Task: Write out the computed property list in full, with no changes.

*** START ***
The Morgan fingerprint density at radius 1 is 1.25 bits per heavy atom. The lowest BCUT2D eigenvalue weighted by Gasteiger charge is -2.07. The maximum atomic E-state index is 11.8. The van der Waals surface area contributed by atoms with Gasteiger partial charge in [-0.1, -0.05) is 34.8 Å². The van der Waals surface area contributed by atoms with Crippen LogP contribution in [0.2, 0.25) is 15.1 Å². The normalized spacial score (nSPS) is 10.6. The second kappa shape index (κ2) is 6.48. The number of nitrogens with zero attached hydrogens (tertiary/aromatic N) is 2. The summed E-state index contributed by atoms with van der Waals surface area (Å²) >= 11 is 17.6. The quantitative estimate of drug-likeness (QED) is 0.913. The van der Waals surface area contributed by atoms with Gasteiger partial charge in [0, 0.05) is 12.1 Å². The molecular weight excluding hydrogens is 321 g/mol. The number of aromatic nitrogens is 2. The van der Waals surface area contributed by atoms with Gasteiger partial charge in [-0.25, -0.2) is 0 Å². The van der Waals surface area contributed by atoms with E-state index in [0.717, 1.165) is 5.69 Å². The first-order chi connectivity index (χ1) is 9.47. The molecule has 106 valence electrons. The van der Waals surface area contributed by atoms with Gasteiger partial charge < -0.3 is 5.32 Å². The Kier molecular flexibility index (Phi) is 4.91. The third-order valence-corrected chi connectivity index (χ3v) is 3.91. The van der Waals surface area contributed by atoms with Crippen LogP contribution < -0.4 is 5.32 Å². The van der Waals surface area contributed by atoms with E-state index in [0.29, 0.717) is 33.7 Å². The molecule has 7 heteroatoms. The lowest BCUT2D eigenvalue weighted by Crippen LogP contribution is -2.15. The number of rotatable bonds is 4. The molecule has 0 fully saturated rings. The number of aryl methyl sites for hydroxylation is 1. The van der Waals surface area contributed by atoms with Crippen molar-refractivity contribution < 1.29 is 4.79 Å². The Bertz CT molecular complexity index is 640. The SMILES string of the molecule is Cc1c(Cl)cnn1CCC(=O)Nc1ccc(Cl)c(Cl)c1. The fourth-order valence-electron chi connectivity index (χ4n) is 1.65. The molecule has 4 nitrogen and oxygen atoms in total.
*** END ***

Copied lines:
The Morgan fingerprint density at radius 1 is 1.25 bits per heavy atom. The lowest BCUT2D eigenvalue weighted by Gasteiger charge is -2.07. The maximum atomic E-state index is 11.8. The van der Waals surface area contributed by atoms with Gasteiger partial charge in [-0.1, -0.05) is 34.8 Å². The van der Waals surface area contributed by atoms with Crippen LogP contribution in [0.2, 0.25) is 15.1 Å². The normalized spacial score (nSPS) is 10.6. The second kappa shape index (κ2) is 6.48. The number of nitrogens with zero attached hydrogens (tertiary/aromatic N) is 2. The summed E-state index contributed by atoms with van der Waals surface area (Å²) >= 11 is 17.6. The quantitative estimate of drug-likeness (QED) is 0.913. The van der Waals surface area contributed by atoms with Gasteiger partial charge in [0, 0.05) is 12.1 Å². The molecular weight excluding hydrogens is 321 g/mol. The number of aromatic nitrogens is 2. The van der Waals surface area contributed by atoms with Gasteiger partial charge in [-0.25, -0.2) is 0 Å². The van der Waals surface area contributed by atoms with E-state index in [0.717, 1.165) is 5.69 Å². The first-order chi connectivity index (χ1) is 9.47. The molecule has 106 valence electrons. The van der Waals surface area contributed by atoms with Gasteiger partial charge < -0.3 is 5.32 Å². The Kier molecular flexibility index (Phi) is 4.91. The third-order valence-corrected chi connectivity index (χ3v) is 3.91. The van der Waals surface area contributed by atoms with Crippen LogP contribution < -0.4 is 5.32 Å². The van der Waals surface area contributed by atoms with E-state index in [0.29, 0.717) is 33.7 Å². The molecule has 7 heteroatoms. The lowest BCUT2D eigenvalue weighted by Crippen LogP contribution is -2.15. The number of rotatable bonds is 4. The molecule has 0 fully saturated rings. The number of aryl methyl sites for hydroxylation is 1. The van der Waals surface area contributed by atoms with Crippen molar-refractivity contribution < 1.29 is 4.79 Å². The Bertz CT molecular complexity index is 640. The SMILES string of the molecule is Cc1c(Cl)cnn1CCC(=O)Nc1ccc(Cl)c(Cl)c1. The fourth-order valence-electron chi connectivity index (χ4n) is 1.65. The molecule has 4 nitrogen and oxygen atoms in total.